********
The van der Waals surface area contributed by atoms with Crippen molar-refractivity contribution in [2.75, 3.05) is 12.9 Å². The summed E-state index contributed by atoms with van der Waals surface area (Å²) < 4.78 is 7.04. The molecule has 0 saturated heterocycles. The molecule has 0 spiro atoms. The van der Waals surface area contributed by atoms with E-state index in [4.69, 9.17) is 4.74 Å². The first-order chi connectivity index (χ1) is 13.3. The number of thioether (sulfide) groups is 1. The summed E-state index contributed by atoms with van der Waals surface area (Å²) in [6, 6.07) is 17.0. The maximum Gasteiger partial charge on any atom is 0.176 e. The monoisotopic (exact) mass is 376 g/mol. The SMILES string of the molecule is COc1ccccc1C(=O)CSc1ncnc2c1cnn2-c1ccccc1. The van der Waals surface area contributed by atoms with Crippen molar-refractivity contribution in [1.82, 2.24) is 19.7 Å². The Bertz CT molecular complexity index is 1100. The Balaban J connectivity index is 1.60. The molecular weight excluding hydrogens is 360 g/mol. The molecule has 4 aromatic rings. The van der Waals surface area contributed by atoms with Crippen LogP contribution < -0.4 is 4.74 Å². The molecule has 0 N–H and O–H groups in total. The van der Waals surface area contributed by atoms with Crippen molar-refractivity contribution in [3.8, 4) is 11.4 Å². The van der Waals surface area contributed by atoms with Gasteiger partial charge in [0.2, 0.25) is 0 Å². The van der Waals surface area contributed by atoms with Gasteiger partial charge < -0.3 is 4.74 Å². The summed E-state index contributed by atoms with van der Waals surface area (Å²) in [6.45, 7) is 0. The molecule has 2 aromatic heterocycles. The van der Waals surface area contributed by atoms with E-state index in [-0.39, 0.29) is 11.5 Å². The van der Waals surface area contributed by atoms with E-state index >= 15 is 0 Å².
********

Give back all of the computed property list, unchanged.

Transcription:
The van der Waals surface area contributed by atoms with Crippen molar-refractivity contribution in [2.75, 3.05) is 12.9 Å². The summed E-state index contributed by atoms with van der Waals surface area (Å²) < 4.78 is 7.04. The molecule has 0 saturated heterocycles. The molecule has 0 spiro atoms. The van der Waals surface area contributed by atoms with E-state index in [4.69, 9.17) is 4.74 Å². The first-order chi connectivity index (χ1) is 13.3. The number of thioether (sulfide) groups is 1. The summed E-state index contributed by atoms with van der Waals surface area (Å²) in [6, 6.07) is 17.0. The maximum Gasteiger partial charge on any atom is 0.176 e. The monoisotopic (exact) mass is 376 g/mol. The SMILES string of the molecule is COc1ccccc1C(=O)CSc1ncnc2c1cnn2-c1ccccc1. The van der Waals surface area contributed by atoms with Crippen molar-refractivity contribution in [1.82, 2.24) is 19.7 Å². The Bertz CT molecular complexity index is 1100. The Balaban J connectivity index is 1.60. The molecular weight excluding hydrogens is 360 g/mol. The molecule has 4 aromatic rings. The van der Waals surface area contributed by atoms with Crippen LogP contribution < -0.4 is 4.74 Å². The molecule has 0 N–H and O–H groups in total. The van der Waals surface area contributed by atoms with Crippen molar-refractivity contribution in [3.8, 4) is 11.4 Å². The van der Waals surface area contributed by atoms with Gasteiger partial charge in [0.2, 0.25) is 0 Å². The van der Waals surface area contributed by atoms with Gasteiger partial charge < -0.3 is 4.74 Å². The summed E-state index contributed by atoms with van der Waals surface area (Å²) in [6.45, 7) is 0. The molecule has 2 aromatic heterocycles. The van der Waals surface area contributed by atoms with E-state index in [-0.39, 0.29) is 11.5 Å². The van der Waals surface area contributed by atoms with E-state index >= 15 is 0 Å².